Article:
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ESMO 2011 Report – How safe is chemotherapy during pregnancy?

Written by | 16 Apr 2012 | All Medical News

by Dr Sunil Upadhyay – The overall incidence of cancer is known to increase with age. However, there is hardly any age group that can be spared from the risk of developing cancer and the resulting necessary treatment. Its incidence in young women is enormous and remains an important cause of death in women of child bearing age. It is estimated that approximately 1 in 1000 pregnant women will have cancer. In Europe, up to 5000 women are thought to be diagnosed with cancer during pregnancy every year. It is expected that the incidence will increase because more women delay pregnancy by the time the risk of cancer starts rising. The majority of these women are diagnosed with this life-threatening disease during pregnancy but a small number, despite taking precautions, get pregnant whilst undergoing treatment for their malignancy. Most oncologists do come across this traumatic situation during their lifetime of practice. This situation presents an ethical dilemma to all concerned. It puts immense stress on the mother, their families and clinicians.

There is good amount of experience on the safe management of pregnant women with surgery and/or radiotherapy. Unfortunately, there is paucity of reliable data on the management of pregnant women with chemotherapy using cytotoxic and emerging molecular agents. Cytotoxic drugs are known to be potent teratogenic agents. It is believed that chemotherapy during pregnancy can cause birth defects. Therefore, most of the time, termination of early pregnancy or early delivery of the viable foetus by caesarean section at around 32 weeks of pregnancy are the difficult options to choose from for the majority of women and their physicians. There are limited studies on the effects of chemotherapy on foetus and most of the information is based on case reports, review of records or small uncontrolled studies. Because chemotherapeutic agents damage rapidly dividing cells, studies conducted in animals have been found to show similar effects on the foetal tissue leading to high risk of spontaneous abortions or malformations.

Frederic Amant from Katholieke Universiteit in Leuven, Belgium presented the results of a small study during the presidential session at EMCC 2011 in Stockholm and reassured the audience that children who were exposed to chemotherapy in utero during the second and/or third trimester of pregnancy did not appear to suffer from any detrimental effects related to their general well being, neurological and cardiac functioning. However, 47 of the 70 children born from 68 pregnancies were delivered preterm and it was found that prematurity, but not chemotherapy, did affect these children’s cognitive development significantly. In this study, children from Belgium, Netherlands and Czech Republic, exposed to chemotherapy before birth were examined between the age of 18 months and 18 years for potential negative effects of the chemotherapy. The recruitment started in 2005 and included children born between 1991 and 2010. They were examined at birth (post 2005) and at the age of 18 months, 5-6, 8-9, 11-12, 15-16 and 18 years. During pregnancy, the mothers were treated with chemotherapy either alone or adjuvant to surgery, radiotherapy or both. The most common cancer was breast (35), followed by haematological cancers like leukaemia & lymphoma (18), ovarian (6), cervical cancer (4) and others. The children were assessed for their general health, school performance, sporting activity, and their social and family situations by means of a questionnaire completed by the parents at each visit. The development of their mental process was assessed by evaluating intelligence, verbal and non-verbal memory, attention, working memory and executive functions. Parents also completed a questionnaire on behavioural and emotional problems. Cardiac function was assessed by ECG and echocardiography. The average gestational age at birth was 35.7 weeks but seven children were born early at between 28-32 weeks, nine were born early at between 32-34 weeks, 31 were born preterm, 34-37 weeks, and 23 were born at term, 37 weeks or more, with two twin pregnancies.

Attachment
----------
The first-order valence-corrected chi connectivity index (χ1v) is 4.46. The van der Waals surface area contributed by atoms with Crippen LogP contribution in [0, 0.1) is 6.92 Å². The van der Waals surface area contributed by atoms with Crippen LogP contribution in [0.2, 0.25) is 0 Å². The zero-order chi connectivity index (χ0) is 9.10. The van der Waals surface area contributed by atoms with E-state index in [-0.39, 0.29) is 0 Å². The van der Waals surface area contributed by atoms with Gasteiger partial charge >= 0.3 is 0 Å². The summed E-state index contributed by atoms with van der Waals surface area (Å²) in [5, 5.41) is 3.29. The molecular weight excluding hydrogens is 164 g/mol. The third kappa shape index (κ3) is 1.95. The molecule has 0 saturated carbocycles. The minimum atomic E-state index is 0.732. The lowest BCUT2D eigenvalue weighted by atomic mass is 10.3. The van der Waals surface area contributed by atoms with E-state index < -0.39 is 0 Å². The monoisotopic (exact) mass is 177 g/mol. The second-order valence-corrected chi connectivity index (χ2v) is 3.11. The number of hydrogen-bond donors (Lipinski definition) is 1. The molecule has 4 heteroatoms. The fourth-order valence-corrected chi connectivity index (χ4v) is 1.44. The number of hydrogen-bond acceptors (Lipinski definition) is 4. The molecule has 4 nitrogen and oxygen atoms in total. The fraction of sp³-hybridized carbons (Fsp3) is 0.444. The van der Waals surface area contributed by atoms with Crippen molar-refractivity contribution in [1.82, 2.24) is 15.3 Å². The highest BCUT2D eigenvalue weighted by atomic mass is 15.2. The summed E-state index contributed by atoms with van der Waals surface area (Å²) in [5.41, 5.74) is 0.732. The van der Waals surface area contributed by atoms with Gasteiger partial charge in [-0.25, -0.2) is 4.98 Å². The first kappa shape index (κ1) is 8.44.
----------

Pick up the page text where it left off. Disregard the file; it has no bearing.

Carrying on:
The data presented showed that the incidence and type of congenital malformations were similar to the general population, as was growth, general health and development but no heart abnormality. Cognitive development was in the normal range for the majority but those that fell below the normal IQ range were mainly those that had been born early. Prenatal exposure to chemotherapy for leukaemia as one of the possible causes could not be ruled out in one set of twins born at 32.5 weeks who were found to have significant neuro-developmental delay.

These results provide evidence to support the view that prenatal exposure to chemotherapy is safe after the first trimester of pregnancy. The chemotherapy should be continued till the baby is mature because the baby has smaller risk from chemotherapy than from premature delivery. The researchers estimate that the baby loses 2.5 IQ points for each week that he or she is delivered early. Dr Amant concluded that the fear of foetal exposure to chemotherapy should no longer be an indication to terminate a pregnancy and it should no longer be a reason to delay maternal treatment which may have negative impact on prognosis. Longer follow-up data is required on more children particularly for the detection of any late onset toxicity, fertility and germ cell mutagenesis in the children, their future offspring and the final negative impact on their average life expectancy. (Abstract 12 LBA)

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